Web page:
A counter is a sequential circuit that stores the number of times a particular event has occurred in form of a clock pulse. Counters can be designed by connecting individual flip-flops together.

Counters are used in digital electronics for the purpose of counting. When the clock pulses are applied to a counter, it progresses from one state to the next, and the final output of the counter’s flip-flop indicates the pulse count.

### Counter Types

Basically, two types of counters are there.

**Asynchronous Counters**– Counters in which are flip flops are not clocked at the same time.**Synchronous Counters**– Counters in which all flip flops are clocked simultaneously.

The difference between synchronous counters and asynchronous counters are described in the following table.

Synchronous Counters | Asynchronous counters |
---|---|

All flip flops are triggered with same clock simultaneously. | Different flip flops are triggered with different clock, not simultaneously. |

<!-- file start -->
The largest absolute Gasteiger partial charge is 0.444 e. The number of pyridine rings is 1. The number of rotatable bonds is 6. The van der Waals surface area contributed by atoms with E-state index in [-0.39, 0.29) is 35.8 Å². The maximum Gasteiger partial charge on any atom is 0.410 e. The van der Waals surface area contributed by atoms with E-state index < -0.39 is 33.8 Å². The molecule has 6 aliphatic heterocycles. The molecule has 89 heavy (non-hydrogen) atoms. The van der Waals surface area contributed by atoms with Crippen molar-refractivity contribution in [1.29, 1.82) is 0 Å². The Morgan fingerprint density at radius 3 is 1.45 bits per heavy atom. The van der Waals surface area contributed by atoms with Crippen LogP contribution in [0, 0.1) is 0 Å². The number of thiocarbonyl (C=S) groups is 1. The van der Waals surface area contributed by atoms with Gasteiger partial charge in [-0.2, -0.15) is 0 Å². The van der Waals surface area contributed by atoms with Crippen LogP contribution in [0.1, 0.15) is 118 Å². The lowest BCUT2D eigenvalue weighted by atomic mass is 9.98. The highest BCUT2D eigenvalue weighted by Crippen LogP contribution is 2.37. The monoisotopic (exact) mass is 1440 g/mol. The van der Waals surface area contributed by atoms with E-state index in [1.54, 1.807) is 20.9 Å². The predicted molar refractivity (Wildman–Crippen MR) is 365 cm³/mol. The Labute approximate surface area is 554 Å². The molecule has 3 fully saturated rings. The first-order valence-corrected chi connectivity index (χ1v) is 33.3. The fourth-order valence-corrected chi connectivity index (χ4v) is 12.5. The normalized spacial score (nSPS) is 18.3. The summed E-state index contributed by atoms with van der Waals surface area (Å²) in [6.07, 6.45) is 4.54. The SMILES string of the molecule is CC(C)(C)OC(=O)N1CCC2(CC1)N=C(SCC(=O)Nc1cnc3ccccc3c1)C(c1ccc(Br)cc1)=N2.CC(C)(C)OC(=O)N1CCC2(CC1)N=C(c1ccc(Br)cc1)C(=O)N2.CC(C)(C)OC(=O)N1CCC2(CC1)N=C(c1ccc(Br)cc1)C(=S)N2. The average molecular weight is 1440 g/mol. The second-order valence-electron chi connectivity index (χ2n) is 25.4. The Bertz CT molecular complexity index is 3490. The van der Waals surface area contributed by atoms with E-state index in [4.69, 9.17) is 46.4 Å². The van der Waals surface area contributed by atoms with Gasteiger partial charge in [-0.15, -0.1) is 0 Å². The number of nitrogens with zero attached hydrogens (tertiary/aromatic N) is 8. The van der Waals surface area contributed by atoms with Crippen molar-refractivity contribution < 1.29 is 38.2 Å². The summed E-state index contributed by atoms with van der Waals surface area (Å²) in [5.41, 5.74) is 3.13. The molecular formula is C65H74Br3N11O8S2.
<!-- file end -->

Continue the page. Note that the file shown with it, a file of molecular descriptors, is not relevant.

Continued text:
Faster than asynchronous counter in operation. | Slower than synchronous counters n operation. |

Designing is complex due to increasing number of states. | Designing as well as implementation is easy. |

Based on the type of counting, the following types of counters are also there:

**Up Counter**– Counts in increasing order.**Down Counter**– Counts in decreasing order.**Up/ Down Counter**– Count in both directions, increasing as well as decreasing.

### Modulus of a Counter

The modulus of a counter indicates the maximum count a counter can reach or the total number of states a counter has. The modulus of an **n**-bit counter is **2 ^{n}**. The maximum decimal the counter can reach is given by 2

^{n}– 1.

That is the number of bits = n, modules = 2^{n}, maximum count = 2^{n} – 1.

For example, the modulus of a 3 bit counter is 2^{3} = 8. The maximum count will be 7.

In the case of a Mod-16 counter,

2^{n}=16. So n = 4, which means that it is a 4 bit counter, having 16 states, and the maximum count it can reach is, 2^{n} – 1 = 15.